The informant is my mother, an Indian woman who was born and raised in northern India (Delhi) and moved to the US over two decades ago. This tradition is something she’s done since being a child, something that’s part of her culture. As her own child, I have personally been the victim of it many times, often after receiving clothes from her.


I am back home due to shelter-in-place. One night when my family was sitting in the study I asked my mom if she had any folklore samples I could add to the archive. This was one of the ones she shared with me.


This reminds me a lot of birthday punches. Birthday punches, if you’re unfamiliar, are definitely an American custom but it could be done elsewhere as well. My experience with it definitely peaked in middle school and I feel like the boys did it much more than the girls. Essentially, if it was your birthday, you would get punched, usually on the arm, once for every year of age you had. Boys would often chase each other down and they would not hold back at all.

Similarly, “New Pinch” has that aspect of introducing pain when something good is happening to someone such as getting new clothes. It feels like a way for a person to remind the person who has the new clothes that they’re not so special, that other people still have to be acknowledged (in this case, with a thanks). Additionally it’s interesting that “New Pinch” is always said English, despite originating in India. It could be that the people who get new clothes semi-regularly are those with the money or status to be able to attend a good school that teaches good English. So it acts as a sort of class indicator.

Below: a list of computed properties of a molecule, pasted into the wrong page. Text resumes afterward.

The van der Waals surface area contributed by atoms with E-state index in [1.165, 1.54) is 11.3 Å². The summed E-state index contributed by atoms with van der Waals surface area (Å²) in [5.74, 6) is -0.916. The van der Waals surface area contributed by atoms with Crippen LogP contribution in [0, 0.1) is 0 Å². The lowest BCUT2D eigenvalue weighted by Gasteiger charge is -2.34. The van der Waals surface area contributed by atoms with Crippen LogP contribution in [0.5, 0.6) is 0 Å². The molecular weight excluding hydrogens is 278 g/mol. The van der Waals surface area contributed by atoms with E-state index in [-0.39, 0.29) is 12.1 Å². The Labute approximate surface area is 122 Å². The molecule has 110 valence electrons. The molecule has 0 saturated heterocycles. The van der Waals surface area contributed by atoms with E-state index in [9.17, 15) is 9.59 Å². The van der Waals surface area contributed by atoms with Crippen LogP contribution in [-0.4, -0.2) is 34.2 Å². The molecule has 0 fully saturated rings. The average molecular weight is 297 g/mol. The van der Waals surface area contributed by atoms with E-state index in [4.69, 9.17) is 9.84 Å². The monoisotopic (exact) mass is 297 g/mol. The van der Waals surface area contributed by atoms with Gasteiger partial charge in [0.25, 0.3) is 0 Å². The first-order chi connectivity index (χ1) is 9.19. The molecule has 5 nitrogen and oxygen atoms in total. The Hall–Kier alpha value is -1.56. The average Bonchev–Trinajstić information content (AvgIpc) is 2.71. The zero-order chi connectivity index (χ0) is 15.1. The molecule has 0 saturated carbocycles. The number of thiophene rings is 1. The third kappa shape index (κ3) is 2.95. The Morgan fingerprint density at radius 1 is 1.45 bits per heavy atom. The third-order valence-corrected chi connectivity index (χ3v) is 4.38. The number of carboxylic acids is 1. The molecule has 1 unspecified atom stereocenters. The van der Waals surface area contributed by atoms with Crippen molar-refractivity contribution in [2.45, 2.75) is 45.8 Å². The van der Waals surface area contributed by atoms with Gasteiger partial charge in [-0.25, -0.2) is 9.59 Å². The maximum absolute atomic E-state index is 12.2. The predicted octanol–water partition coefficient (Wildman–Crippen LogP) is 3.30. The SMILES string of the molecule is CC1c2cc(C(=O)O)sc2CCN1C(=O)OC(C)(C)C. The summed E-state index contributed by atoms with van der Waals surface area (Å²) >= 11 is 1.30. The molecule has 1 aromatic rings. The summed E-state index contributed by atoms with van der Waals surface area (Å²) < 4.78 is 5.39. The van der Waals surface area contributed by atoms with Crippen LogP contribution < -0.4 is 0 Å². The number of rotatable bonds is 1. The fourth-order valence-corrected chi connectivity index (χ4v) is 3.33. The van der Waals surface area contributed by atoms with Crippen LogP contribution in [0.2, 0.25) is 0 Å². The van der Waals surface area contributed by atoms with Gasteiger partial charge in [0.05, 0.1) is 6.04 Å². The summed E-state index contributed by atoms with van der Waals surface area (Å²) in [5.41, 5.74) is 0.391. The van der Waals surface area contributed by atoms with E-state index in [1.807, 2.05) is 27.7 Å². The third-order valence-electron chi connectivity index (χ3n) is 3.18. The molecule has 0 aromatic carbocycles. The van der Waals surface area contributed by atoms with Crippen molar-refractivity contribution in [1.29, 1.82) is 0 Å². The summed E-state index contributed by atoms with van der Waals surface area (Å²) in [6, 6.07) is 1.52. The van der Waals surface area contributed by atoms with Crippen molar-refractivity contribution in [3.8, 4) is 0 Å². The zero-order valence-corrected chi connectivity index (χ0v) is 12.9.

Evil eye sayings

Context: The informant is a grandmother of 8 whose parents were originally from Afghanistan but settled in Pakistan. She also lived in Saudi Arabia for many years and has a working knowledge of Farsi, Arabic, and Punjabi along with her native Urdu. She says that a common thing to say when you see someone  in new clothes, or looking particularly beautiful; or when someone has very good fortune in (for instance) an exam or a job; or, especially, with children and new babies; is

“Nazr-bad-door” or “Chashme-bad-door”







which, word-for-word, means “look-bad-far-away” or “eye-bad-far-away”, but translates to, “May the Bad Gaze/Evil Eye stay far away from you.”

Analysis: The purpose of this little saying is basically to keep away the Evil Eye, which the informant says can be put on someone if they are envied or have something that others covet (eg, good grades or good health). When the Evil Eye is put on you, you may fall sick, fail in your job or school, lose your money, etc. Children are especially susceptible because they are often the center of attention, especially in the informant’s Pakistani family, and so if someone merely looks at a child with selfish or ungracious thought in their mind, the child could fall ill or have an accident, etc. It is thus important to remember to praise God when you see something beautiful and not be jealous or ungrateful, and this phrase is a way to remind oneself of that, and also to express the desire to protect someone from others’ ill gazes as well. The informant said all this as what people “used to believe”, implying that the traditional phrase is kept even though the specific belief may have been altered or abandoned altogether.